Have you ever Googled a perceived illness? It seems like everyone has done it before. And some people seem to rely solely on Google search results instead of seeing a doctor.
In a bizarre case, a man was found dead in his car after he apparently had been inside Grand Valley State University computer lab, searching for symptoms related to his chest pain:
“It appears that he had been using the university’s computer lab and was researching health issues, actually specific symptoms of a health problem, which may give us an indication of what was going on, ” Lt. Patrick Merrill said.
Instead of calling 911, the man who was in his late 30s, according to first responders, figured he’d go into his car and sleep it off, but unfortunately he never woke up:
“Maybe he thought he would just lay down for a minute and feel a little better, but unfortunately he passed away,” Merrill said.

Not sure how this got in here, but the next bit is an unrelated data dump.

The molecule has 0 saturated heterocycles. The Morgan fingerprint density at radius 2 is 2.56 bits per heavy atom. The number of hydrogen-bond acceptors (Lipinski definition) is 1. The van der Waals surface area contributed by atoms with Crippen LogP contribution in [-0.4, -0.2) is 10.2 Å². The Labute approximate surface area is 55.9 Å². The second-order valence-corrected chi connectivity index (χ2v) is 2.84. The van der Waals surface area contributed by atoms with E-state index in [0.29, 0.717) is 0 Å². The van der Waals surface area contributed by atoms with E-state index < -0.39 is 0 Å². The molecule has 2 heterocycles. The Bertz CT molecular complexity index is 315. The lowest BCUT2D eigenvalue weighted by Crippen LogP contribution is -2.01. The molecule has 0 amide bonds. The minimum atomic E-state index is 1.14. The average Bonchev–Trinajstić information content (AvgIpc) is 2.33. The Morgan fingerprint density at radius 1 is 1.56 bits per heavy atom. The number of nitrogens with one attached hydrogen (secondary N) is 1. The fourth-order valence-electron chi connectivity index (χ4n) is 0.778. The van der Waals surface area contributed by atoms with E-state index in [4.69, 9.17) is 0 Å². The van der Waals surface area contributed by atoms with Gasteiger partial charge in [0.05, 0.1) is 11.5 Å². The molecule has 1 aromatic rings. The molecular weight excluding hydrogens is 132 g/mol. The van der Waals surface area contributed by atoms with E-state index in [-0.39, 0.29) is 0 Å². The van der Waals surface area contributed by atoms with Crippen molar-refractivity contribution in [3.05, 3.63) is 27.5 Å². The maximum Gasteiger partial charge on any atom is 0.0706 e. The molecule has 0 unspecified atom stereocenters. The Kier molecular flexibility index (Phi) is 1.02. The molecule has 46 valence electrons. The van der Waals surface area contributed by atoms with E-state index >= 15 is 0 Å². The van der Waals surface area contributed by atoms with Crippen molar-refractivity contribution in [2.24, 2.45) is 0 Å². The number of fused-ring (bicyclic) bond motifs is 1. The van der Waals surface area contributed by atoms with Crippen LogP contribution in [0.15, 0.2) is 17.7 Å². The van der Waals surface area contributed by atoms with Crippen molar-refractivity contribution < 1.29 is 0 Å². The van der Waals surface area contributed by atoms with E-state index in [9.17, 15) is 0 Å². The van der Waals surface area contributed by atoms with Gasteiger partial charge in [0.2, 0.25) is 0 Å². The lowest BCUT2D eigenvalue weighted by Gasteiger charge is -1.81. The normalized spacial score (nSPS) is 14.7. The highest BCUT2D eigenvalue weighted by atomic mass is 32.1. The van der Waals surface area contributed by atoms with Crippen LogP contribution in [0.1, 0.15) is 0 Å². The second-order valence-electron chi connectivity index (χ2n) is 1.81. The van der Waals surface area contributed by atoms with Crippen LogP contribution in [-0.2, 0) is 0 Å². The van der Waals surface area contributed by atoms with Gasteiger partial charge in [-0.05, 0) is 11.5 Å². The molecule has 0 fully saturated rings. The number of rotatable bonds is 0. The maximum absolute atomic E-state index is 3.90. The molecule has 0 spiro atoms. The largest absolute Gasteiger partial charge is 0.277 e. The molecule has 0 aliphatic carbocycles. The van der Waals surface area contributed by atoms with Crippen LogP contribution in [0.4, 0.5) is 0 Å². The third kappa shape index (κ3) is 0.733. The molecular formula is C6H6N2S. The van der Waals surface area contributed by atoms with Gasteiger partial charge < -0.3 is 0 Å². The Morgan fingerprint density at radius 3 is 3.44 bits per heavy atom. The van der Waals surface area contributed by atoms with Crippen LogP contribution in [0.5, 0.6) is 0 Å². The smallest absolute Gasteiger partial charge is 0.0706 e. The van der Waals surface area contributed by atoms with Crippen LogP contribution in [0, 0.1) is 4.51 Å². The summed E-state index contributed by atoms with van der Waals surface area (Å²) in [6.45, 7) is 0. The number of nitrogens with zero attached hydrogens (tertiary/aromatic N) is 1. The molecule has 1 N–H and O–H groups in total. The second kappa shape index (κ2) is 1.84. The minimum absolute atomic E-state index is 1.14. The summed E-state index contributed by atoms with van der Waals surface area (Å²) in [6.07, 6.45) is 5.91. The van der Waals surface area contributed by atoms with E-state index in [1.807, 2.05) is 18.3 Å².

In a recent study, 35-percent of Americans admitted to searching medical symptoms on the internet. Coupled with another study that concluded 25-percent of women misdiagnosed themselves after searching on the internet, this story seems to be the extreme, albeit logical, progression when folks take it upon themselves to play doctor.
“Every person is about four websites away from deciding they have cancer and are going to die,” says Rahul K. Khare, MD, an emergency medicine physician at Northwestern Memorial Hospital. “There is just so much bad information on the Internet.”
Please don’t let this be you … googling the sniffles seems harmless but if you’re having chest pains, please call the ambulance or friend who can take you to the emergency room.